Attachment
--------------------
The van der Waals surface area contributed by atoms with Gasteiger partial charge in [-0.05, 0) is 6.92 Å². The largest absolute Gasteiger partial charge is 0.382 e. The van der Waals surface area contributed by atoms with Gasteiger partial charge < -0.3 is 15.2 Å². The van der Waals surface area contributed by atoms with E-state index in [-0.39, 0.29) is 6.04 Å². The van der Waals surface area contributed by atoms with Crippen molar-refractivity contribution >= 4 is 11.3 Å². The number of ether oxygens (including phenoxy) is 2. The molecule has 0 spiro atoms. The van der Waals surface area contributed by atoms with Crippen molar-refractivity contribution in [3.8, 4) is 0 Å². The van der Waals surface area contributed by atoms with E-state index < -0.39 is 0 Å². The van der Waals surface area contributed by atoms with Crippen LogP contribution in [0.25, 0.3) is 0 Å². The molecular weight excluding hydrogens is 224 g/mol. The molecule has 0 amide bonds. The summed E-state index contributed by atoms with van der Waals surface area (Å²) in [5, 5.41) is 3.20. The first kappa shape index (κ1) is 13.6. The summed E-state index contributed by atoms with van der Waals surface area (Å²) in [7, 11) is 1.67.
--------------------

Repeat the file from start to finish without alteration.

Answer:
The van der Waals surface area contributed by atoms with Gasteiger partial charge in [-0.05, 0) is 6.92 Å². The largest absolute Gasteiger partial charge is 0.382 e. The van der Waals surface area contributed by atoms with Gasteiger partial charge < -0.3 is 15.2 Å². The van der Waals surface area contributed by atoms with E-state index in [-0.39, 0.29) is 6.04 Å². The van der Waals surface area contributed by atoms with Crippen molar-refractivity contribution >= 4 is 11.3 Å². The number of ether oxygens (including phenoxy) is 2. The molecule has 0 spiro atoms. The van der Waals surface area contributed by atoms with Crippen molar-refractivity contribution in [3.8, 4) is 0 Å². The van der Waals surface area contributed by atoms with E-state index < -0.39 is 0 Å². The van der Waals surface area contributed by atoms with Crippen LogP contribution in [0.25, 0.3) is 0 Å². The molecular weight excluding hydrogens is 224 g/mol. The molecule has 0 amide bonds. The summed E-state index contributed by atoms with van der Waals surface area (Å²) in [5, 5.41) is 3.20. The first kappa shape index (κ1) is 13.6. The summed E-state index contributed by atoms with van der Waals surface area (Å²) in [7, 11) is 1.67.